There will be months or even years when you’re not making the earnings you want. (Side note: many real estate agents I spoke with encouraged new agents to have savings to fall back on; this will help when you’re still building a client list, during dips in the market, or if you want to branch out and start your own brokerage firm.)
When the going gets tough, you’ll want to remember why real estate is important to you — beyond the money.
As Sims tells me, “Setting yourself apart from the crowd requires you to understand your ‘big why’ — in other words, knowing why you committed to a career in real estate. Your ‘big why’ will pull you through the highs and lows of building a strong business model for yourself.”
This is true of any career: Considering most would choose meaningful work over a larger paycheck, it’s critical you find innate meaning and purpose in your profession as a real estate agent.
4. Choose the right brokerage firm with which to partner.
When you’re first starting out, you need to choose a brokerage firm with which to partner. This firm will introduce you to the industry, help you form connections, and provide you with mentorship opportunities.
Choosing a “sponsoring broker”, as they’re typically called, is a key part of becoming successful as an agent. When searching, ask various brokers about their education opportunities — whether it be online courses, pamphlets, or sit-down classes. Additionally, you’ll want to find out how their cost structure works. Will you be paying them a flat fee, or will they split commission with you?
Sims adds, “It’s critical you partner with the right broker — for the first 18 months of your career, your broker is key to providing mentors, productivity coaches, and support, all of which will help you develop the fundamental skills required for building a strong book of business.”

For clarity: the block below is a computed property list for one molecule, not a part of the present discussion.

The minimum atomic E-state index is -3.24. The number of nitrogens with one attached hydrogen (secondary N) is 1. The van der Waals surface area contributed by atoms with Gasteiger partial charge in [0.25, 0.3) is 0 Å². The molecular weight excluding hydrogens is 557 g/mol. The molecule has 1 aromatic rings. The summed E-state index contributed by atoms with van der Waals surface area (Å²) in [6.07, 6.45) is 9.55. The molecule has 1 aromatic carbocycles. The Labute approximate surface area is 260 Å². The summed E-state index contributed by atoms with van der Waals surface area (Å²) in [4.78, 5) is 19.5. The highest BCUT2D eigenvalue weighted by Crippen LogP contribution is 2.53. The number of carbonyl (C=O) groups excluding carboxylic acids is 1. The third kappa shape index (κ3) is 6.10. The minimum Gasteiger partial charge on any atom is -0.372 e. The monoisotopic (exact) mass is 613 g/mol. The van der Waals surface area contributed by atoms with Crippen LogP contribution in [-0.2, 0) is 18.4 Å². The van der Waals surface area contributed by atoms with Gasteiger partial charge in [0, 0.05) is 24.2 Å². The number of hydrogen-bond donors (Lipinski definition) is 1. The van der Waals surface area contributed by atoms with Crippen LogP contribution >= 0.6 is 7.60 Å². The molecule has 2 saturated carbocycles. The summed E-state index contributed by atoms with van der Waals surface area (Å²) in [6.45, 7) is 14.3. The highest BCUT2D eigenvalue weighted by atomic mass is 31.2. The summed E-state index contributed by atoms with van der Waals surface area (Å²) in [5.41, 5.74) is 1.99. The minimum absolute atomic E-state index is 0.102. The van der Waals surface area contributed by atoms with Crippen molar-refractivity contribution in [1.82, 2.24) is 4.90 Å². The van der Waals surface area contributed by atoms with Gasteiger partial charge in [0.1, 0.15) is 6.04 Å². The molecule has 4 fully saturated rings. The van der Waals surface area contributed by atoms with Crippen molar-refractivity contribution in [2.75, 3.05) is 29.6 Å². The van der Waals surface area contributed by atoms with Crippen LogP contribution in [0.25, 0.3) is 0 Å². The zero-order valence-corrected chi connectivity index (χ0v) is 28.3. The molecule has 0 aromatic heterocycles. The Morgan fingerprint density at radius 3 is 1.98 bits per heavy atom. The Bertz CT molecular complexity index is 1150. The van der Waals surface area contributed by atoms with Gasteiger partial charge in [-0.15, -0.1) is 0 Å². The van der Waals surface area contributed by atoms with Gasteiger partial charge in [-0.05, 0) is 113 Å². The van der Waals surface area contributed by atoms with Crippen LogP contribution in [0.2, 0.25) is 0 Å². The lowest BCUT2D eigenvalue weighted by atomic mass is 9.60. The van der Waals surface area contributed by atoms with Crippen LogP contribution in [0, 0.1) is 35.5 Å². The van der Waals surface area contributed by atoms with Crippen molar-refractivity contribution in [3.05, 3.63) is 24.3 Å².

To figure out which brokerage firm fits with your needs, try sitting down with a minimum of three to five before making your decision. Ask these firms how they plan to help you develop in your career, which is key to becoming a successful agent.
5. Stay up-to-date on technology.
These days, some clients might expect you to send along text updates of properties, while others expect an email, website notification, or phone call.
As Cawley told me, “Successful real estate agents know how to use whichever technology their clients prefer to make it easy for clients to connect with them quickly, and on their own terms.”
To do this, ensure you remain up-to-date about communication methods your clients’ prefer. Ask other agents what they use, take yearly courses to refresh your knowledge, or simply ask your clients what they’d prefer using.
Additionally, to stay on-top of all the clients and properties you’re juggling, you’ll want to consider investing in a CRM platform to organize your contacts, create a streamlined social media or email strategy, and boost your SEO rankings.
You might also want to explore how SMS messaging can help you manage automated text messages to clients, like texts that confirm a time or place for a showing.
And there you have it! You’re well on your way to becoming a successful real estate agent.
Whether you’re just starting out or you’ve been in the industry for decades, it’s important to remember the importance of constantly expanding your knowledge of real estate to remain authoritative when helping your clients find — or sell — they’re dream homes. Good luck!